It's true, they will, but how many of them will really do anything extraordinary with their lives? Most of the people cited in the articles didn't seem to be — sure, they had good, interesting jobs and did well at them, but they weren't really making a huge difference in the world. Yes, they could converse fluently at two and read at three. But once everyone else learns to talk and read well, the gap narrows a lot. And it narrows further out in the workforce once things like interpersonal skills become more important than they ever were in academic achievement. Sure, a gifted person might speak six languages. But an ordinary person might achieve comparable results through the use of translation.

A high IQ is far from being the only factor in success. My mother, a teacher of about 47 years of experience who just retired last June, told me that she could always figure out who in her current class would score the highest on the IQ tests. It was never the kid who made the best grades. It was the class weirdo who maybe made average grades, or perhaps did really well in some areas and poorly in others. In grades three and four that weirdo was me [cough].
posted by orange swan at 9:31 AM on March 10, 2005 [1 favorite]

One of my favourite movies is about child prodigies.

Me too!
posted by COBRA! at 9:37 AM on March 10, 2005

I grew up in a very musical family; both of my siblings were prodigies, and are still musicians, and we spent a lot of time at music festivals. There is a very fine line that becomes clear at these events, between people who are really amazing and take themselves very seriously, and the people who are good, but couldn't give two shits about it. The former have nervous breakdowns and end up taking a dump inside of the practice room piano. The latter are really nice people to be with.
As schroedinger said, the mother is a monster, and, sadly, I've met more than my share of mothers like that; usually they end up destroying their child by alternating beatings and coddling until the child has absolutely no idea which way is up.
posted by 235w103 at 9:53 AM on March 10, 2005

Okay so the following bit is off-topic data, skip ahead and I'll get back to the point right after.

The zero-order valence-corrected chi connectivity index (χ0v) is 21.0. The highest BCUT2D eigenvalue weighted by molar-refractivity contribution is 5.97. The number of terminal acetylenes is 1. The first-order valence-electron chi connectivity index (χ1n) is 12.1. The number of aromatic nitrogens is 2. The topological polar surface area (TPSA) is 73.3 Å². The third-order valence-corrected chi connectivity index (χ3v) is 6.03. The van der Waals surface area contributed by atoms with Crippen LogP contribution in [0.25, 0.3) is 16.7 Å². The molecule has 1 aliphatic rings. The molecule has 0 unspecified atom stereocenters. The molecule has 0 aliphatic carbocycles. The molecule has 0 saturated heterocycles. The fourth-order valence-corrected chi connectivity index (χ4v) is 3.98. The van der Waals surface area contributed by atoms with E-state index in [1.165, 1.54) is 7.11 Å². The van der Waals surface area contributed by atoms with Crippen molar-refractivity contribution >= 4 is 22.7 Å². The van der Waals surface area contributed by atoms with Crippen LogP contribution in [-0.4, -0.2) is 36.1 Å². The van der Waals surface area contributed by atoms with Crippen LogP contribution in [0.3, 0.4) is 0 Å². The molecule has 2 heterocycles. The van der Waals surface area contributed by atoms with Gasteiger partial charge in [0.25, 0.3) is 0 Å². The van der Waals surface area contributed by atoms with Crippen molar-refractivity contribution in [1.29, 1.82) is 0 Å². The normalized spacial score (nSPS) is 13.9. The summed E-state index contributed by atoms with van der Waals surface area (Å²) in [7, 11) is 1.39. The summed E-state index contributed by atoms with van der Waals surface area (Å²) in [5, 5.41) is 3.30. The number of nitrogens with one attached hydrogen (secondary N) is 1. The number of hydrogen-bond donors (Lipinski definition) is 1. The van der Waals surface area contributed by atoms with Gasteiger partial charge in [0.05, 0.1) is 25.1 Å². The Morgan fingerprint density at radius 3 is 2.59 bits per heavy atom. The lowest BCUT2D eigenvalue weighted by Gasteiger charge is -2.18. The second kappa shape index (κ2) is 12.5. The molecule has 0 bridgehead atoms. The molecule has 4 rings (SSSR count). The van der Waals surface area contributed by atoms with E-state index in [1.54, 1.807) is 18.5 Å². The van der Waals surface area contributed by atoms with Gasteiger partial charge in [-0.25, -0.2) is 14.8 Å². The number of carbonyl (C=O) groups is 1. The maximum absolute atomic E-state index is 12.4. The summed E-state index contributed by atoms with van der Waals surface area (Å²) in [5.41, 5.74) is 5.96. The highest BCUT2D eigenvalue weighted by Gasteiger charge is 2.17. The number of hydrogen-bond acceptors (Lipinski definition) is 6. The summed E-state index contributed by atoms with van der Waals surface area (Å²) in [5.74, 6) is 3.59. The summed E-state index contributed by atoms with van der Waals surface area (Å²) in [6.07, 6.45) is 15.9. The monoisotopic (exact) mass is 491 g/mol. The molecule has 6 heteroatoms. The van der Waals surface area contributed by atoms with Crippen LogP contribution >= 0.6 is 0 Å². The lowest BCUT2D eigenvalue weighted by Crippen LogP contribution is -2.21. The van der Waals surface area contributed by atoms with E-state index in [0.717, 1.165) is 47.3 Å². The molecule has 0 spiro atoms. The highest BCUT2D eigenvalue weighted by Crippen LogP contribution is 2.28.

As in the movie Shine, which was what I was afraid mek had linked to as his/her favourite movie.
posted by orange swan at 10:16 AM on March 10, 2005

I know a lot of people who were considered gifted as children and have made very ordinary smart adults. Sooner or later everyone else kind of catches up with you, and other factors start coming into play.

This is a pretty big one.

I wasn't a genius or anything -- but I was a pretty sharp kid and I had the freedom to run with it when i was growing up. By the time I hit twelve, I'd already started a couple of small businesses (complete with slave labor assembly lines). I was a couple of years into a 7-year stint writing and editing a zine with a few hundred paying subscribers. When I was fifteen, someone explained to me that I had been doing a 'zine,' and I had to look the word up. I Interviewed Walter Payton and a couple of congressmen. Hooked up with book publishers and angled interviews, got flown around the country a couple of times to appear in public service announcements, it was all very cool.

I have some bizarre, crazy memories (like that pedophile stalker from Colorado who saw me on Pat Robertson's TV show, and started sending me Pink Panther movies on VHS...). I had to come to grips with my identity being something inside me, something personal and human, rather than my burgeoning portfolio, a kickass resume, and a string of editorial positions. It's very, very hard, though, when you hit 16, 17, 18... and realize that you're not that special just because you did things earlier than other kids.

Being 'five years smarter than everybody else' is dazzling when you're eight. It doesn't matter for shit when you're about to hit your thirties. That's not good or bad, it's just the way it is. I'm engaged now, and talking with my fiance about the future, about our hypothetical children. Figuring out how to encourage them to stretch, to grow, to learn and enrich themselves, is tough without getting sucked into the cycle of intellectual show-parenting.